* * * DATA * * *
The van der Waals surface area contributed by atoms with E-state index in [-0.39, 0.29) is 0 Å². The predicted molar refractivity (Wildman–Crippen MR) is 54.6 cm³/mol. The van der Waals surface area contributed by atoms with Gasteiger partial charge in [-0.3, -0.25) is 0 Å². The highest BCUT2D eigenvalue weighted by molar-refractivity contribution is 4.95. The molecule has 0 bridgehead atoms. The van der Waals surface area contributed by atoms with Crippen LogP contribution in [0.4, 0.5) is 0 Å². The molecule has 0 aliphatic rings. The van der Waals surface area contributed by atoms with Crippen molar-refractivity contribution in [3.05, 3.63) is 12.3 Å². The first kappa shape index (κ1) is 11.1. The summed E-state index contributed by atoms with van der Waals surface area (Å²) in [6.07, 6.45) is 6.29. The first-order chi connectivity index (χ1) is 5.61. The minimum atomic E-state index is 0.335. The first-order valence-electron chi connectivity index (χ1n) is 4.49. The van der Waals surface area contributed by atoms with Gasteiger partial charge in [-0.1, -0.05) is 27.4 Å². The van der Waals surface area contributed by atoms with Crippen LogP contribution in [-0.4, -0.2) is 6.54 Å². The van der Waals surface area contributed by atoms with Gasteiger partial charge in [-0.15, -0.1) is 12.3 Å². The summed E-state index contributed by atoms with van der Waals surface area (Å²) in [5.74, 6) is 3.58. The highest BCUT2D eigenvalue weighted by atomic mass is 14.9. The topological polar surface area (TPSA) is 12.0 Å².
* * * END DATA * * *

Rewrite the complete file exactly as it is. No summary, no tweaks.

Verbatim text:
The van der Waals surface area contributed by atoms with E-state index in [-0.39, 0.29) is 0 Å². The predicted molar refractivity (Wildman–Crippen MR) is 54.6 cm³/mol. The van der Waals surface area contributed by atoms with Gasteiger partial charge in [-0.3, -0.25) is 0 Å². The highest BCUT2D eigenvalue weighted by molar-refractivity contribution is 4.95. The molecule has 0 bridgehead atoms. The van der Waals surface area contributed by atoms with Crippen LogP contribution in [0.4, 0.5) is 0 Å². The molecule has 0 aliphatic rings. The van der Waals surface area contributed by atoms with Crippen molar-refractivity contribution in [3.05, 3.63) is 12.3 Å². The first kappa shape index (κ1) is 11.1. The summed E-state index contributed by atoms with van der Waals surface area (Å²) in [6.07, 6.45) is 6.29. The first-order chi connectivity index (χ1) is 5.61. The minimum atomic E-state index is 0.335. The first-order valence-electron chi connectivity index (χ1n) is 4.49. The van der Waals surface area contributed by atoms with Gasteiger partial charge in [-0.1, -0.05) is 27.4 Å². The van der Waals surface area contributed by atoms with Crippen LogP contribution in [-0.4, -0.2) is 6.54 Å². The van der Waals surface area contributed by atoms with Gasteiger partial charge in [-0.15, -0.1) is 12.3 Å². The summed E-state index contributed by atoms with van der Waals surface area (Å²) in [5.74, 6) is 3.58. The highest BCUT2D eigenvalue weighted by atomic mass is 14.9. The topological polar surface area (TPSA) is 12.0 Å².